Medium: Patinated bronze with high content brass
Dimensions: 168 x 72 x 18 in., 5000 lb. (426.7 x 182.9 x 45.7 cm, 2268 kg)
Marks: Noneplaque on site
Credit Line: Commissioned by the Iowa Art in State Buildings Program for the Agronomy Building with support from Sevde Transfer, Ames, Iowa. In the Art on Campus Collection, University Museums, Iowa State University.
Iowa State University, Agronomy Hall, South Courtyard
The title of the sculpture makes reference to the Roman god Janus, the protector of time portals or doorways through which humanity must pass. The month of January is derived from the word Janus, since it closes the old year and begins the new one.
While representations of Janus are typically horizontal, Pepper created the sculpture on a vertical plane, reminiscent of an image reflected in a pool of water. The sculpture is intended to be a peaceful symbol of self-reflection, looking both inward and outward, forward and back. The god Janus was often depicted with two heads, one viewing the future, and one viewing the past. Consequently the sculptural has a double form emblematic of the ancient god. The shape of Janus Agri Altar suggests the ancient digging tool, an adze. The massive shovel form commands a presence out of the simplicity of the ageless planting and cultivating tool.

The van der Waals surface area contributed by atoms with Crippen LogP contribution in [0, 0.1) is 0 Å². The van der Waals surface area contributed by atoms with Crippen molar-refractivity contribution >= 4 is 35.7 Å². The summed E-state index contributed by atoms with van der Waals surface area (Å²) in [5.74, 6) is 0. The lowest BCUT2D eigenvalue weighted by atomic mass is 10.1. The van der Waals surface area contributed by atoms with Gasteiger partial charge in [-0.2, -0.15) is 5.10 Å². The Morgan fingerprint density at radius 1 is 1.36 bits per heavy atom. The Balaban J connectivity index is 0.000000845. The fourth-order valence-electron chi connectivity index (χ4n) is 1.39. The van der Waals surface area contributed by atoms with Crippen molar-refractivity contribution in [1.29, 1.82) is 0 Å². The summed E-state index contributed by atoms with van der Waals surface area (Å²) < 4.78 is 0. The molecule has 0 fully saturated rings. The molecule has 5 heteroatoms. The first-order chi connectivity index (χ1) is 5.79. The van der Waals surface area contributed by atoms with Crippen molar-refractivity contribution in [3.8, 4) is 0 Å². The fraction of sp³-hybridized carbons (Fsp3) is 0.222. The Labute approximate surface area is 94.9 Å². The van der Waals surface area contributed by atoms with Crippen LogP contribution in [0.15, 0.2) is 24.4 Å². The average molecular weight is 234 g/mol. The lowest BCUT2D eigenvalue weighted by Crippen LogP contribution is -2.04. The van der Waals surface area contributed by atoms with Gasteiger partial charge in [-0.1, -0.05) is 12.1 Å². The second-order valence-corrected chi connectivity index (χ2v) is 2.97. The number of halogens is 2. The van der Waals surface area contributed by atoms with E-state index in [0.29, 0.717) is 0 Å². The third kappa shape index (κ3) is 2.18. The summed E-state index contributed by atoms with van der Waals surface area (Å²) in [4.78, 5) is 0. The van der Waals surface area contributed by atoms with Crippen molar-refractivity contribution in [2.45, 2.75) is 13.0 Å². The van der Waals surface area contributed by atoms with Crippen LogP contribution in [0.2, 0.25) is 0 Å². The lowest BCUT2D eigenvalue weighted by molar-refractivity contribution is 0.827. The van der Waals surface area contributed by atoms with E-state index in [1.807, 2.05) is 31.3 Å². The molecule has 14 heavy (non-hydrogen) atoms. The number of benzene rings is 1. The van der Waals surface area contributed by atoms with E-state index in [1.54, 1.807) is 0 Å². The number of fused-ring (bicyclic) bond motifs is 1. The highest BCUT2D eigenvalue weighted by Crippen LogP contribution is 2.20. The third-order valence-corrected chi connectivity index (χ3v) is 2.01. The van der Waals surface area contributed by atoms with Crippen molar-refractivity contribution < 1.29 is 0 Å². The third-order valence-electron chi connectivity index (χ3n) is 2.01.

The altar sculpture is placed within a ritual ring that suggests continuity and eternity through the ages. The ring also suggests religious and spiritual ties of agriculture and the homage which humanity must pay since we all depend upon agriculture.
Janus Agri Altar is emblematic of Beverly Pepper's enduring ability to create a sense of monumentality through concept, as opposed to scale alone. This work also expresses the artist’s sense of archaeological minimalism through simple forms and surfaces.
Beverly Pepper (American b. 1924) was born in New York City and began her education at the Pratt Institute and the Art Students League of New York. She also studied at the Académie de la Grande Chaumière, in Paris, under the advisement of Fernand Leger and André Lhote. From 1949 to 1960 she focused her art in the area of painting before moving to outdoor sculpture. Since 1951, she resided in both New York and Todi, Italy and presented her first solo exhibition in 1952 at the Galleria dello Zodiaco in Rome. Beginning in 1986, Beverly Pepper became the Artist-in-Residence for the American Academy in Rome. Her abstract sculptures and land art installations can be seen around the world from Barcelona to Phoenix, Arizona.